OPINION: Uber and Lyft Need to Grow Up

Even companies that seem benevolent and helpful have their selfish and childish sides.

Most Austinites know that Uber and Lyft decided to leave the Austin area after Proposition 1 failed to pass, after sinking a record amount of money when trying to secure a victory. Any attempts to open up the Uber or Lyft apps here will simply result in a message in forming users that either service is not available in the Austin area.

It’s not known whether Uber or Lyft will return any time soon, if at all, but I know that my own patience and sympathy are just like the current status of these two ride-hailing giants – not available.

I am nothing less than disgusted by the decisions that these two companies have made — both the decision to dump such a huge amount of money – over eight million dollars – in an attempt to win over voters somehow, and the decision to leave, like a child who just threw a temper tantrum after they were told to eat their vegetables before their dessert.

When I first heard of the arrival of the ride-hailing services Uber and Lyft, I was quite excited to see a new means of getting around Austin. Traffic has been a major problem in this city for quite some time, and to hear that someone was actually doing something to handle the issue was quite relieving.

Uber and Lyft work similarly to taxi services, but with many more drivers — it doesn’t take a whole lot of effort for a driver to sign up, and the drivers can choose their own schedule, making working for Uber and Lyft much more appealing. This meant that when someone calls for an Uber or Lyft driver as opposed to a taxi service, the wait times for the ride-hailing services are a lot shorter, and the costs of the rides is predetermined so as to avoid the drivers extorting the customer, all of which made Uber and Lyft more popular for rides than taxis.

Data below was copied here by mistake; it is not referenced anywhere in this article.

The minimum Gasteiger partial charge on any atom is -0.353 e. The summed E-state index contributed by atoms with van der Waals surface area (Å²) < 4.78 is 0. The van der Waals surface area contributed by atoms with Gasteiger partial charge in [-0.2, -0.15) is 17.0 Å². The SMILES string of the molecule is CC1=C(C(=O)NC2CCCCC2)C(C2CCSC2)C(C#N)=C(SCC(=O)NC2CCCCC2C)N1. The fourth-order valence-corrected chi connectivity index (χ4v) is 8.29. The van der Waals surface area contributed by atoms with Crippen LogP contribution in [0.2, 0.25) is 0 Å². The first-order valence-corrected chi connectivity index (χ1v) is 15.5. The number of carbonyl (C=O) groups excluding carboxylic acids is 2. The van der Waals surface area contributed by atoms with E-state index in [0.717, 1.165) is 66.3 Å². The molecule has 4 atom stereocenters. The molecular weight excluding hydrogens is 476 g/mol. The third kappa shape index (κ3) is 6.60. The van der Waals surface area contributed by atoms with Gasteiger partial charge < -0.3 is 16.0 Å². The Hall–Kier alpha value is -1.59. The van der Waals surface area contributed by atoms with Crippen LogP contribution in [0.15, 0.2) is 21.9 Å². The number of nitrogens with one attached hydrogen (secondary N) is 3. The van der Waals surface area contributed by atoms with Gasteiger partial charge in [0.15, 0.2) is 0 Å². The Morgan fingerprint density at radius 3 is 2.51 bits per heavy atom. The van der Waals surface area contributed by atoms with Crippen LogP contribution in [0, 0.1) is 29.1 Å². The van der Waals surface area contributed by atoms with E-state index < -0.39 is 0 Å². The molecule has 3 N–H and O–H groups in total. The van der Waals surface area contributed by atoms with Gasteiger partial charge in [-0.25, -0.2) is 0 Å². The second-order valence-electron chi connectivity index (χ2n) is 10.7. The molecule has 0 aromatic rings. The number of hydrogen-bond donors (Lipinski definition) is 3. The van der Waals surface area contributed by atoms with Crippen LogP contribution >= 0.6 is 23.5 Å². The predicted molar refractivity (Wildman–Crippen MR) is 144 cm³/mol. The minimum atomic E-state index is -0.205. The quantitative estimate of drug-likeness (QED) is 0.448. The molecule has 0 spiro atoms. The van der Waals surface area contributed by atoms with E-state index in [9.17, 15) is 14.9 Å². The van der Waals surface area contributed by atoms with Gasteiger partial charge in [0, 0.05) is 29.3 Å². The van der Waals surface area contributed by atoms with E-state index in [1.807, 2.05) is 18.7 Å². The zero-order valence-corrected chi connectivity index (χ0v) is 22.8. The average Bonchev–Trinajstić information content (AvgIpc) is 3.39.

However, this meant that the taxi companies were suffering, some claiming the  ride-hailing companies had a few unfair advantages such as a lack of regulation. Ultimately, the ride-hailing services wound up butting heads with the City of Austin and the taxi services, leading up to the infamous Proposition 1, an ordinance that, among other things, would have removed the city’s ability to regulate ride-hailing services had it passed.

Uber and Lyft both gave their all into ensuring that Proposition 1 passed, launching huge marketing campaigns in an attempt to win votes and possibly. While I have to admire that determination to win, I can’t help but think that they were going about it in the wrong way, coming on a little too strongly. Not to mention spending over eight million over basic regulations such as fingerprinting sounds rather… extreme. Things like the spending of these two major players show one major value of today’s society that is slowly but surely becoming the norm, if it isn’t standard already: Enough money can solve almost anything. But even when this is true (which happens very rarely), enough money is always in the hands of those interested in solving their own problems rather than helping others out, which Uber and Lyft have demonstrated all too well with their self-imposed exoduses.

When the aforementioned value of money as a universal solution inevitably crumbles, the ones with the money are still able to do as they please in spite of their mistakes. Perhaps they might learn the lesson staring them in the face, but given human nature (stubbornness and stupidity in particular) it’s far more likely they’ll simply follow their own desires once more. Whether it be to try again, to punish those they feel are responsible for their failures, or, as Austin’s former ride-hailing services have done, simply up and leave, the ones with the money are able to essentially do as they please.

I first thought of Uber and Lyft as a pair of fairly benevolent, or at least not overly malicious, companies seeking to alleviate the traffic problems in Austin and turn a profit at the same time. Now that the companies have basically abandoned Austin for an indeterminate amount of time, I realize that they’re the same kind of company that’s all to prevalent – the companies who are, ultimately, out for themselves and their own interests rather than helping the people who are paying them. Of course, each company is a little different and has their own lines they are or aren’t willing to cross for the sake of themselves or their customers, but this is a particularly egregious example – Uber and Lyft were genuinely helping alleviate traffic and transportation problems in Austin right up until the drama surrounding Proposition 1, and now that the vote is over, they’ve simply left Austin back where it was before – except with many Austinites now left high and dry. I don’t know what the city of Austin will do now, but I doubt that Uber or Lyft will be returning anytime soon while the city retains its stance – and I doubt that I will forgive Uber or Lyft for their actions while they remain unavailable.